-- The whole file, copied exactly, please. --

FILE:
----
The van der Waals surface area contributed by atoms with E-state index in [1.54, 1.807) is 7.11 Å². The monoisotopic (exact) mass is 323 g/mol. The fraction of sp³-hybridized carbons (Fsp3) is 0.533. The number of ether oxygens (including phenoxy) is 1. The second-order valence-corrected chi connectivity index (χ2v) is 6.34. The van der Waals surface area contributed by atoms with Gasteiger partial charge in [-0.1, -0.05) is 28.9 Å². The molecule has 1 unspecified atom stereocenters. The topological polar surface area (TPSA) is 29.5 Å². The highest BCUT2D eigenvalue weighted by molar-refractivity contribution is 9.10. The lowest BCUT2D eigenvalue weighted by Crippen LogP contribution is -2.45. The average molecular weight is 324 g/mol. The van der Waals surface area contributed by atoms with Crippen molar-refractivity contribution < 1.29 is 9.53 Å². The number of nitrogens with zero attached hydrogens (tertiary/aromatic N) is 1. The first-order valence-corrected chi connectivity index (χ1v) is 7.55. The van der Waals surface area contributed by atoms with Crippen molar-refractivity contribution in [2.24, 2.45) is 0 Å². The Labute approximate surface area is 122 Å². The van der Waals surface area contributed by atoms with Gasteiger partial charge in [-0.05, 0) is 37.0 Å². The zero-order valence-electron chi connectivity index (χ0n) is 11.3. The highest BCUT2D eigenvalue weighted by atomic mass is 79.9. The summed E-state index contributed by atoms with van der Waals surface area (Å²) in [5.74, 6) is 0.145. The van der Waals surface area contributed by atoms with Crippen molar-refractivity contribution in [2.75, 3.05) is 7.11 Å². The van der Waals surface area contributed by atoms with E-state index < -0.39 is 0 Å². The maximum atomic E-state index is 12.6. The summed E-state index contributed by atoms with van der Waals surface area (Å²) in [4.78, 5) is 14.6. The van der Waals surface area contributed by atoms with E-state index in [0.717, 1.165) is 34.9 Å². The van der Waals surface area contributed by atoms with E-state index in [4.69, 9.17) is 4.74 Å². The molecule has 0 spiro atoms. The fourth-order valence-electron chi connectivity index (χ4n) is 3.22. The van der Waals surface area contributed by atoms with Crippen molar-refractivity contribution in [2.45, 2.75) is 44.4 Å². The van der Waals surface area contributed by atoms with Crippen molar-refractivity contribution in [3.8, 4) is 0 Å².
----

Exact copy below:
The van der Waals surface area contributed by atoms with E-state index in [1.54, 1.807) is 7.11 Å². The monoisotopic (exact) mass is 323 g/mol. The fraction of sp³-hybridized carbons (Fsp3) is 0.533. The number of ether oxygens (including phenoxy) is 1. The second-order valence-corrected chi connectivity index (χ2v) is 6.34. The van der Waals surface area contributed by atoms with Gasteiger partial charge in [-0.1, -0.05) is 28.9 Å². The molecule has 1 unspecified atom stereocenters. The topological polar surface area (TPSA) is 29.5 Å². The highest BCUT2D eigenvalue weighted by molar-refractivity contribution is 9.10. The lowest BCUT2D eigenvalue weighted by Crippen LogP contribution is -2.45. The average molecular weight is 324 g/mol. The van der Waals surface area contributed by atoms with Crippen molar-refractivity contribution < 1.29 is 9.53 Å². The number of nitrogens with zero attached hydrogens (tertiary/aromatic N) is 1. The first-order valence-corrected chi connectivity index (χ1v) is 7.55. The van der Waals surface area contributed by atoms with Crippen molar-refractivity contribution in [2.24, 2.45) is 0 Å². The Labute approximate surface area is 122 Å². The van der Waals surface area contributed by atoms with Gasteiger partial charge in [-0.05, 0) is 37.0 Å². The zero-order valence-electron chi connectivity index (χ0n) is 11.3. The highest BCUT2D eigenvalue weighted by atomic mass is 79.9. The summed E-state index contributed by atoms with van der Waals surface area (Å²) in [5.74, 6) is 0.145. The van der Waals surface area contributed by atoms with Crippen molar-refractivity contribution in [2.75, 3.05) is 7.11 Å². The van der Waals surface area contributed by atoms with E-state index < -0.39 is 0 Å². The maximum atomic E-state index is 12.6. The summed E-state index contributed by atoms with van der Waals surface area (Å²) in [4.78, 5) is 14.6. The van der Waals surface area contributed by atoms with E-state index in [0.717, 1.165) is 34.9 Å². The van der Waals surface area contributed by atoms with E-state index in [4.69, 9.17) is 4.74 Å². The molecule has 0 spiro atoms. The fourth-order valence-electron chi connectivity index (χ4n) is 3.22. The van der Waals surface area contributed by atoms with Crippen molar-refractivity contribution in [2.45, 2.75) is 44.4 Å². The van der Waals surface area contributed by atoms with Crippen molar-refractivity contribution in [3.8, 4) is 0 Å².